Ruhr Valley and Delhi. Megacity Air Pollution in Germany and India

With this case, we discuss lessons from air pollution reduction during Coronavirus induced policies in Germany and India. "Lockdowns" and health hazards of air pollution for lung diseases have been extensively discussed publicly, which we show with the example of social media. Our main anchor is that 2020 saw an extreme drop in air pollution.  

Here we focus on two densely populated areas: the Ruhr region in western Germany, which consists of several cities, and the Indian capital. The comparison of the Ruhr district and Delhi is instructive. The Ruhr area was a driving force of industrialisation, is now free of coal smoke, but still struggles with the consequences of population density and congestion. Delhi, in turn, is one of the most air polluted places in the world, driven by dense settlement, heavy traffic, heavy industries, plus other factors such as crop burning and coal stoves. The temporary decline in air pollution in 2020 helps to re-discuss daily dangers and inequalities that are inscribed into infrastructure.

For environmental justice, our story has two lessons: advocacy groups now have evidence that tackling transportation emissions at the source works and is helpful. Yet, we argue, addressing industry pollution and going beyond individual consumer responsibility is more important, as emphasized by stable and rising pollution levels. Beyond that, connecting actors through social media is a valuable resource for activists.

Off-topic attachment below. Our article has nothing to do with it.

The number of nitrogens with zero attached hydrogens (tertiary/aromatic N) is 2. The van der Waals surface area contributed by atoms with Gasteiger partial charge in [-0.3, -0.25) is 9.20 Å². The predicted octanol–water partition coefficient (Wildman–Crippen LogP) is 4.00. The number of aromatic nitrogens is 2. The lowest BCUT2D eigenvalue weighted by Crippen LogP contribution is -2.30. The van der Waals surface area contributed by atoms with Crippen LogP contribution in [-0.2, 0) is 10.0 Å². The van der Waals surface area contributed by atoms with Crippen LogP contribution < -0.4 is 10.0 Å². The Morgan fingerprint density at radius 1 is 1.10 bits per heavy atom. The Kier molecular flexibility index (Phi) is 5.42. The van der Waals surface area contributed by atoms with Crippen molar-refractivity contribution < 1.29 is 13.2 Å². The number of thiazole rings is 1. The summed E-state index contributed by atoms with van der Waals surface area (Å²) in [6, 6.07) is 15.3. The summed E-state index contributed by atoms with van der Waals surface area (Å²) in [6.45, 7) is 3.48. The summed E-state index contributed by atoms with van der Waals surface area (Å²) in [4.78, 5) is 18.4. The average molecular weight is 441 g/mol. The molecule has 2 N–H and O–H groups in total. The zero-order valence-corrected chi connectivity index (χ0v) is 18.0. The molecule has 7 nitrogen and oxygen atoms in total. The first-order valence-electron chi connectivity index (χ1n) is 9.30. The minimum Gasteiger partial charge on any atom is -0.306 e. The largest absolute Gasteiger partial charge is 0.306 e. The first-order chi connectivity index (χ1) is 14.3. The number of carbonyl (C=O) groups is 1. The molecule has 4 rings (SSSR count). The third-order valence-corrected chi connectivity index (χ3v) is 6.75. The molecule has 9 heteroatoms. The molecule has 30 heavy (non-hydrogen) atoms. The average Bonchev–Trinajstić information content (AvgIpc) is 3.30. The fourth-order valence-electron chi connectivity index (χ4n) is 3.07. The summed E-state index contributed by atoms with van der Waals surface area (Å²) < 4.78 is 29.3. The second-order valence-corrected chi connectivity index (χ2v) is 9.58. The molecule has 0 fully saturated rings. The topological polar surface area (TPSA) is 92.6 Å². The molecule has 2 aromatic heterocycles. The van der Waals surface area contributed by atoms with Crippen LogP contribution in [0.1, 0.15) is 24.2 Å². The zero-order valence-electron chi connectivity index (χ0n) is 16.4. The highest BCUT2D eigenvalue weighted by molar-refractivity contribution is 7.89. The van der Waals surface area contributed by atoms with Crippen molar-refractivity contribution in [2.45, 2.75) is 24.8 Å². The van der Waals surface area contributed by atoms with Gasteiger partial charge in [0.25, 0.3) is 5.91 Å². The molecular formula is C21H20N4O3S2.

We speak to the cases of air pollution through our perspective as scientists employed at German universities. Stefan (Laser) has experience with environmental justice research in India, and Delhi in particular. Yet we are aware of our pandemic-related distance and the subtle and not so subtle consequences of privileged positions. We translate concerns that are being handled on the ground (add to this the fact that upper-caste and well-off actors are prominently represented in Delhi, and also the twitter data we make use of). Crucially, we use the comparison to sharpen our understanding of the Ruhr region where we were born, where we have kinship ties and where we work.

Cover image: "Nitrogen dioxide concentrations over India, before and during lockdown phases. European Space Agency (ESA) 2021,


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Created date

December 2, 2021

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Cite as

Stefan Laser. 2 December 2021, "Ruhr Valley and Delhi. Megacity Air Pollution in Germany and India", Disaster STS Network, Platform for Experimental Collaborative Ethnography, last modified 10 December 2021, accessed 12 August 2022.